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Being a Jerk At Work Doesn’t Pay Off For Long

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Bosses who are jerks to their employees may improve their well-being, but only for a little while, new research suggests.

Bullying and belittling employees starts to take its toll on a supervisor’s mental state after about a week, according to the study in the Academy of Management Journal.

“The moral of the story is that although abuse may be helpful and even mentally restorative for supervisors in the short-term, over the long haul it will come back to haunt them,” says coauthor Russell Johnson, associate professor of management at Michigan State University and an expert on workplace psychology.

While numerous studies have documented the negative effects of abusive supervision, some bosses still act like jerks, meaning there must be some sort of benefit or reinforcement for them, Johnson says.

Indeed, the researchers found that supervisors who were abusive felt a sense of recovery because their boorish behavior helped replenish their mental energy and resources. Johnson says it requires mental effort to suppress abusive behavior—which can lead to mental fatigue—but supervisors who act on that impulse “save” the mental energy that would otherwise have been depleted by refraining from abuse.

Johnson and colleagues conducted multiple field experiments on abusive bosses in the United States and China, verifying the results were not culture-specific. They collected daily survey data over a four-week period and studied workers and supervisors in a variety of industries including manufacturing, service, and education.

The benefits of abusive supervision appeared to be short-lived, lasting a week or less. After that, abusive supervisors started to experience decreased trust, support, and productivity from employees—and these are critical resources for the bosses’ recovery and engagement.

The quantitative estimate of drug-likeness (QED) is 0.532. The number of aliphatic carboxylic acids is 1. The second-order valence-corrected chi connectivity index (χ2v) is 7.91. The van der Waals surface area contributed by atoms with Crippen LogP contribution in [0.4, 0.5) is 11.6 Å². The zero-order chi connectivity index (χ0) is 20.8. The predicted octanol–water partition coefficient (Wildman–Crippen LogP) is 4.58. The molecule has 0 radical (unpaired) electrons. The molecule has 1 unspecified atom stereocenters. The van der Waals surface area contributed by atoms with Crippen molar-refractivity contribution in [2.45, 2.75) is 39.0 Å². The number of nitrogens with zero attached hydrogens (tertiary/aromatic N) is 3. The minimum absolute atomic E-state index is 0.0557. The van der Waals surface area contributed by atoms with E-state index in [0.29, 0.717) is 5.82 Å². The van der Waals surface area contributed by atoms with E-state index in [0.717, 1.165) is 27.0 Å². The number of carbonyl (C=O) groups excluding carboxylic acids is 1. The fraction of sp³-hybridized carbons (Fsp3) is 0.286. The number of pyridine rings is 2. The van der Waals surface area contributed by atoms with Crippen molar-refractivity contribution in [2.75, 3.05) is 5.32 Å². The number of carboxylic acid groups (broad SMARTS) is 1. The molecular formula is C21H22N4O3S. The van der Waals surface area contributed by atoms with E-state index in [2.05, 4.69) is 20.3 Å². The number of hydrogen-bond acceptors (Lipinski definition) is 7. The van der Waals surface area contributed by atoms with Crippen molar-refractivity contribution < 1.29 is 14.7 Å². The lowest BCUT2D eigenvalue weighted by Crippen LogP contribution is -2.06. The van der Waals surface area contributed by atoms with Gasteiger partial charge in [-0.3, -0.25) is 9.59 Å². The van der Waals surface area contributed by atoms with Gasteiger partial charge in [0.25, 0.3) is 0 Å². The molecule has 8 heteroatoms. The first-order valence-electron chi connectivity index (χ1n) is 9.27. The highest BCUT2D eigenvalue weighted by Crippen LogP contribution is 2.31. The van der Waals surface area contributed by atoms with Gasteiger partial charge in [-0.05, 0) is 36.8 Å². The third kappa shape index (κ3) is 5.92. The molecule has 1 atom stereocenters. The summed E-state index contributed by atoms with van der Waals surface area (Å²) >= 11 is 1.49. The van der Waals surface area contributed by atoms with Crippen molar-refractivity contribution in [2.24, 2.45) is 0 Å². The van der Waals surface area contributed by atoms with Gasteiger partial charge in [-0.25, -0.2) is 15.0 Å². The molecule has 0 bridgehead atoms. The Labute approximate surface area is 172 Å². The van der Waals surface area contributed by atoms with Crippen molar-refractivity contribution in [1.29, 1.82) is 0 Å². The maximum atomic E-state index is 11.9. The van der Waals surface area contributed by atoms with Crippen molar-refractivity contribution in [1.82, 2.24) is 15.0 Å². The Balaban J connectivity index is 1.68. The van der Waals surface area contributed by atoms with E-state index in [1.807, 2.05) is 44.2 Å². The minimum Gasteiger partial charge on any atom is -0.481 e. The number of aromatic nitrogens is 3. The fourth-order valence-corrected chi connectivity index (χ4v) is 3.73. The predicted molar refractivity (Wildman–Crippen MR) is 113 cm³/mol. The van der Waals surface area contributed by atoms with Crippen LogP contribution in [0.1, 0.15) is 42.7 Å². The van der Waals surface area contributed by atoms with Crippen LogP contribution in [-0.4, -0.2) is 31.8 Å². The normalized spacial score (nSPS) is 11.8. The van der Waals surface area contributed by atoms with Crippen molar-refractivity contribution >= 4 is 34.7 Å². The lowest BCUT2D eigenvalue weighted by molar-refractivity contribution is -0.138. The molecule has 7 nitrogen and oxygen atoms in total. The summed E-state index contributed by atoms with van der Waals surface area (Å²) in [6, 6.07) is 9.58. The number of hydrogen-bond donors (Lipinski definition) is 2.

According to the study, although workers may not immediately confront their bosses following abusive behavior, over time they react in negative ways, such as engaging in counterproductive and aggressive behaviors and even quitting.

To prevent abusive behavior, the researchers suggest supervisors take well-timed breaks, reduce their workloads, and communicate more with their employees. Communicating with workers may help supervisors by releasing negative emotions through sharing, receiving social support, and gaining relational energy from their coworkers.

Coauthors are from the University of International Business and Economics; Peking University; and Communication University of China.

This article was originally published in Futurity. Edits have been made to this republication. It has been republished under the Attribution 4.0 International license.

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